Planning a wedding fit for a king – and queen

Wedding RingsThe countdown is officially on! The wedding of the year is just months away and anyone who is about to get married – and let’s face it even those of us who are not – is eating up every bit of gossip about Prince Harry and Meghan Markle’s wedding plans.

The marriage of monarchy and Hollywood promises to be a both a regal and ritzy affair: no expense will be spared for the wedding celebrations of the nation’s favourite sweethearts. But, take away the multi-million-pound budget, and Harry and Meghan face exactly the same planning dilemmas as every other couple.

From the wedding dress and the venue to the cake and evening entertainment, they have lots of decisions to make. The chances are that they will bring in a wedding planner – or indeed a whole squad of them – to help them through the process.

But if you think a wedding planner is just for the rich and famous, think again. When you book a wedding at Maryculter House Hotel, my colleague Beverley Mackinlay and I will be on hand to give you lots of advice on every element of planning, whether it’s how far in advance to book your photographer or the best room layout for the size of your guest list.

Read on for some of the other top tips I share with my brides who absolutely deserve to be Queen for the day…

The Dress

Princess Diana went full on 1980s meringue with her silk and taffeta ensemble from the Emanuels while Meghan’s soon-to-be sister-in-law Kate went for timeless elegance in a dress created by Sarah Burton of Alexander McQueen. Megan is good friends with stylist Jessica Mulroney, who also runs the bridal store Kleinfeld Hudson’s Bay in Toronto – fans of Say Yes to the Dress will know! – so it’s inevitable she will turn to her for advice.

However, the actress will have designers queuing up to dress her and book their slot in royal history. If you too want a custom gown, then it’s not actually beyond reach.

There are many talented dressmakers in Aberdeen and the wider area who are incredibly skilled and experienced: why not set up an appointment, take along some photographs of the styles of dress you like and ask them to help you design something? You can be involved in the creation of your wedding dress from the start, adapting it at each fitting, and getting something truly unique that no one else will have.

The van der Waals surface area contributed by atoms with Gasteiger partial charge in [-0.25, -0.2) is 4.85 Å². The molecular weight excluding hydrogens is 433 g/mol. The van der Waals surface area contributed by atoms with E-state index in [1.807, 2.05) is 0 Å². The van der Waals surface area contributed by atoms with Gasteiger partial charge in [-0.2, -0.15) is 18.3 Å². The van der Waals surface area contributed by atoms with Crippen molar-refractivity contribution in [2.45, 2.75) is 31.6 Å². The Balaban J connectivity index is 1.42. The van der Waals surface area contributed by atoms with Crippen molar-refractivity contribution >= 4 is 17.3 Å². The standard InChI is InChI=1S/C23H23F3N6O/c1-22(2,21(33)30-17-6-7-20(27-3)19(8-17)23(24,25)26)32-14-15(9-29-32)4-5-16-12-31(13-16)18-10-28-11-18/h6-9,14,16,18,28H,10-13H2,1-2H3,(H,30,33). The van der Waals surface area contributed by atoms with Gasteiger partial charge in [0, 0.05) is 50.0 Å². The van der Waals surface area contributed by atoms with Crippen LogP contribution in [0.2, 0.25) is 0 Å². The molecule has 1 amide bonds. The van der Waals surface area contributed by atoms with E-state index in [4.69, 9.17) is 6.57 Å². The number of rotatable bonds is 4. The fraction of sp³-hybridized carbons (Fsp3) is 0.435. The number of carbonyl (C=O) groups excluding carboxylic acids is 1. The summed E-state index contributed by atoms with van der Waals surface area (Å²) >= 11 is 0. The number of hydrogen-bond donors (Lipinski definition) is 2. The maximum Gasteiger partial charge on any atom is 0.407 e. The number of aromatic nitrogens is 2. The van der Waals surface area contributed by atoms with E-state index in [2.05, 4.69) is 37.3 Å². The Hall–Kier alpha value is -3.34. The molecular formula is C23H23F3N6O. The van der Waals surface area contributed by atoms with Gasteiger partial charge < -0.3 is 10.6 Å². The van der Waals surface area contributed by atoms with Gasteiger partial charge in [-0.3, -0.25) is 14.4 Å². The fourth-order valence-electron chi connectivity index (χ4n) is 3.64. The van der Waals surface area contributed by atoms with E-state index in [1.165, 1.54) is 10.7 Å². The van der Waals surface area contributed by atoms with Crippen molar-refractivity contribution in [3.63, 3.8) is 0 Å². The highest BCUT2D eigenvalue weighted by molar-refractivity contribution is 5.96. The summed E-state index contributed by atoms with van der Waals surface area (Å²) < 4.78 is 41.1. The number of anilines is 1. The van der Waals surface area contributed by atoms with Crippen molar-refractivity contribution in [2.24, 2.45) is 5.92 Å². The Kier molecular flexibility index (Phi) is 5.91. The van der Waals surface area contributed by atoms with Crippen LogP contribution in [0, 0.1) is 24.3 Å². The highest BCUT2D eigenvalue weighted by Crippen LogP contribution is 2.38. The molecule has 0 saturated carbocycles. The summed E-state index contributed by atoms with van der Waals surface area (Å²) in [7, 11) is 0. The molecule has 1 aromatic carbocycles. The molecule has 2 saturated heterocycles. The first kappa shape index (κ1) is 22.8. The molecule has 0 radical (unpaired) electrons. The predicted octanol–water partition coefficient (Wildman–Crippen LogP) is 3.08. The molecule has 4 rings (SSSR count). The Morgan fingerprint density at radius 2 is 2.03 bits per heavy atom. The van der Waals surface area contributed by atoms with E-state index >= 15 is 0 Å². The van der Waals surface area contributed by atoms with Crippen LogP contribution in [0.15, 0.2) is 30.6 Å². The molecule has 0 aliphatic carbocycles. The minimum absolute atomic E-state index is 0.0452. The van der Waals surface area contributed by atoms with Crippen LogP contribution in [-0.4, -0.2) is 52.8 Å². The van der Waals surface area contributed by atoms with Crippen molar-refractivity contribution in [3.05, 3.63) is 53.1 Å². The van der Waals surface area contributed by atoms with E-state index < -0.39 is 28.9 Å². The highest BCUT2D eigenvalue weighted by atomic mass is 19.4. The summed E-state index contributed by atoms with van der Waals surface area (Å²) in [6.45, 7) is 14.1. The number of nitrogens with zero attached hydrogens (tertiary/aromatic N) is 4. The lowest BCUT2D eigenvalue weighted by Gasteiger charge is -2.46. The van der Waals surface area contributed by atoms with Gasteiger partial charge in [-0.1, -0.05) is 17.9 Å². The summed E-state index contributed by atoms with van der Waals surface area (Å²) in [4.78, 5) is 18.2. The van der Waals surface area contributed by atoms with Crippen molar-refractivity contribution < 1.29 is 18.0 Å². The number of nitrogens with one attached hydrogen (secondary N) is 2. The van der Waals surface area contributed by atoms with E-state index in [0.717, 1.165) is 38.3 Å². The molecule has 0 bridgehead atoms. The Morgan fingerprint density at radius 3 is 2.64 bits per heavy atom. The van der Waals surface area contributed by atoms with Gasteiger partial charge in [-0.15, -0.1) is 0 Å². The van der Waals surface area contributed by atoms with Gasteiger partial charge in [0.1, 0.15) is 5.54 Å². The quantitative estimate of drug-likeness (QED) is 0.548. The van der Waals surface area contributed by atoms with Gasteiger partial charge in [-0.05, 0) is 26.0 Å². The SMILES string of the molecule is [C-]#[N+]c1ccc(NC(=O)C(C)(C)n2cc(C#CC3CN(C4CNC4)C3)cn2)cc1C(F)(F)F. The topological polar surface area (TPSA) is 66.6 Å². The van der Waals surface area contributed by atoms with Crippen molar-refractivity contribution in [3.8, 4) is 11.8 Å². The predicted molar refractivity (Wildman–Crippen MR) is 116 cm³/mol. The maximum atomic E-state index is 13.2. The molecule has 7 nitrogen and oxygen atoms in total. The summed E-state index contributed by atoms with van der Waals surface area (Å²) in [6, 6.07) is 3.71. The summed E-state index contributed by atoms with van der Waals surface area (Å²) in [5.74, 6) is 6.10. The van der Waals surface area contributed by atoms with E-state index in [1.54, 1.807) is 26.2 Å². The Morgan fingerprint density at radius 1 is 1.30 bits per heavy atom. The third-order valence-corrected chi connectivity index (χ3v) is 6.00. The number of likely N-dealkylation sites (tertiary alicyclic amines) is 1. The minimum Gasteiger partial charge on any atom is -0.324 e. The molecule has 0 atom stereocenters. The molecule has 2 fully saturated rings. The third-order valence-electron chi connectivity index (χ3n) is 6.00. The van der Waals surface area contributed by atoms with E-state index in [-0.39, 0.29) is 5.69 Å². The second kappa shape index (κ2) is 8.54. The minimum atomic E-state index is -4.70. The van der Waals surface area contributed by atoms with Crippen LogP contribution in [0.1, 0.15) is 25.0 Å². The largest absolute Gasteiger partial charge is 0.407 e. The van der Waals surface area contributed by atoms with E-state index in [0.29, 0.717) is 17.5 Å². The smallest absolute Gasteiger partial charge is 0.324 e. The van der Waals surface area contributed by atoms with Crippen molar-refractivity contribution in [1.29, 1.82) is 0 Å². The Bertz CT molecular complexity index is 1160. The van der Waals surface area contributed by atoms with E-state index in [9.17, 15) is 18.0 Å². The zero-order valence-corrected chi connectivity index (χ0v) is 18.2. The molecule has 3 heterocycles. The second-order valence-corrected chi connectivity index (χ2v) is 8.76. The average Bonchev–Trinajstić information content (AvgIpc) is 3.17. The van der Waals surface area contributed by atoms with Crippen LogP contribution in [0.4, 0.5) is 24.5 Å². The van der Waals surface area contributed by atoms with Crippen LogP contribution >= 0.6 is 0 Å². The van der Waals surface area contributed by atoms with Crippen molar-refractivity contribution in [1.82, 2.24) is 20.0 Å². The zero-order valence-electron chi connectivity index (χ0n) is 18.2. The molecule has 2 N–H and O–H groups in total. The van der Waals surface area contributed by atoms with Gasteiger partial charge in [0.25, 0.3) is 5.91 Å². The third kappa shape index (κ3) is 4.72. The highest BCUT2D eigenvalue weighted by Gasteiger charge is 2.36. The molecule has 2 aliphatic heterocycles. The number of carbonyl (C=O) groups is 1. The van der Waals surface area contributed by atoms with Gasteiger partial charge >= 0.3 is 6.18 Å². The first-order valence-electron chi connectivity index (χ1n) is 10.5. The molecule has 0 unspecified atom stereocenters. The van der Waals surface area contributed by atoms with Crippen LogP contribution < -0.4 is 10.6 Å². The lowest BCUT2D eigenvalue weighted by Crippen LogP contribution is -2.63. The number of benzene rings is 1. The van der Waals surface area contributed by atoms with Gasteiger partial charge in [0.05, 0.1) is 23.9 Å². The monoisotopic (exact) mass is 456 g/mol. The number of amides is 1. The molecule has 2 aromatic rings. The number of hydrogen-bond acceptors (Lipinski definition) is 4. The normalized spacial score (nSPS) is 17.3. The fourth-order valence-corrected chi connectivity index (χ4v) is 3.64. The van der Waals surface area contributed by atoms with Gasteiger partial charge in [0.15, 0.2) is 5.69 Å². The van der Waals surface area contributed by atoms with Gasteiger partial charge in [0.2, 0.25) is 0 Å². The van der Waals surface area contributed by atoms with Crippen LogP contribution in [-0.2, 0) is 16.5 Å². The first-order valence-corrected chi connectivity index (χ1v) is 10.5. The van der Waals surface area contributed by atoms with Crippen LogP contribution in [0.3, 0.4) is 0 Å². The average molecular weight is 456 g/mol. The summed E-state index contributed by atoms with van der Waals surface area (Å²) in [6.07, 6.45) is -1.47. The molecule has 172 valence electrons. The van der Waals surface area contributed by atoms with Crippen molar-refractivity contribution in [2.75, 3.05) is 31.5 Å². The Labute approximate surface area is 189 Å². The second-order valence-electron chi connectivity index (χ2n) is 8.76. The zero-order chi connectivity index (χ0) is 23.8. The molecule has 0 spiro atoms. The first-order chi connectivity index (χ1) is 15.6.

The Band

The royal couple are certainly not short of showbiz friends who would jump at the chance to sing at the wedding. Ellie Goulding was top pick for William and Kate, and singer-songwriters Ed Sheeran and Sam Smith have both gone on record to say that they would love to be part of May’s celebrations.

The chances are that you don’t have Adele or Elton John on speed dial, but if you wanted to add a fun element to your wedding, why not book a tribute act? There are some incredibly good singers out there representing everyone from Frank Sinatra to Take That: have a look at videos on social media platforms and see if you can tell their voices apart from the real thing.

Maybe you would rather have them entertain guests while you are having photographs taken than during the evening, and if so I can provide information on lots of different acts suitable for receptions from ceilidh groups to cover bands. Whatever you decide, book them without delay: even Beyonce may have to decline an invitation to perform at the royal wedding if she was in the middle of a world tour.

If you would prefer to have a DJ, a fun way to get guests involved is to include an RSVP slip with the invitation, asking them to state the name of the song that will definitely get them throwing some shapes. You then get your own wedding playlist – and an assurance that the dancefloor will never be deserted.

The Invites

If there is one element of the wedding that Meghan will want to closely scrutinise it will be the invitations: she is an expert calligrapher and used to create wedding invites for her Hollywood friends as a hobby. I suspect, however, that even someone as skilled as she would find fault with the traditional gold embossed invitations sent out by the Lord Chamberlain’s Office at Buckingham Palace.

In the not too distant past brides would go to their local stationery shop and pick invites from a catalogue. More recently there has been a sea change in the other direction, with brides choosing to make their invitations by hand. If you don’t want something off the shelf but don’t have the time or skills to create your own handmade invites, you might want to look online. There are lots of print specialists who now give you the option to personalise templates with you own text and photographs, bringing together the best of both worlds.

And in this digital age, I’ve also worked with some couples who don’t actually send out any physical invitations in the post. Whether you create a Facebook event or set up an online platform, you can manage all elements of your wedding guest list at the click of a button. Maybe that’s the route Harry and Megan will take…I just hope Her Majesty remembers to check her junk mail folder.

 

By Gemma Thompson, wedding and events co-ordinator

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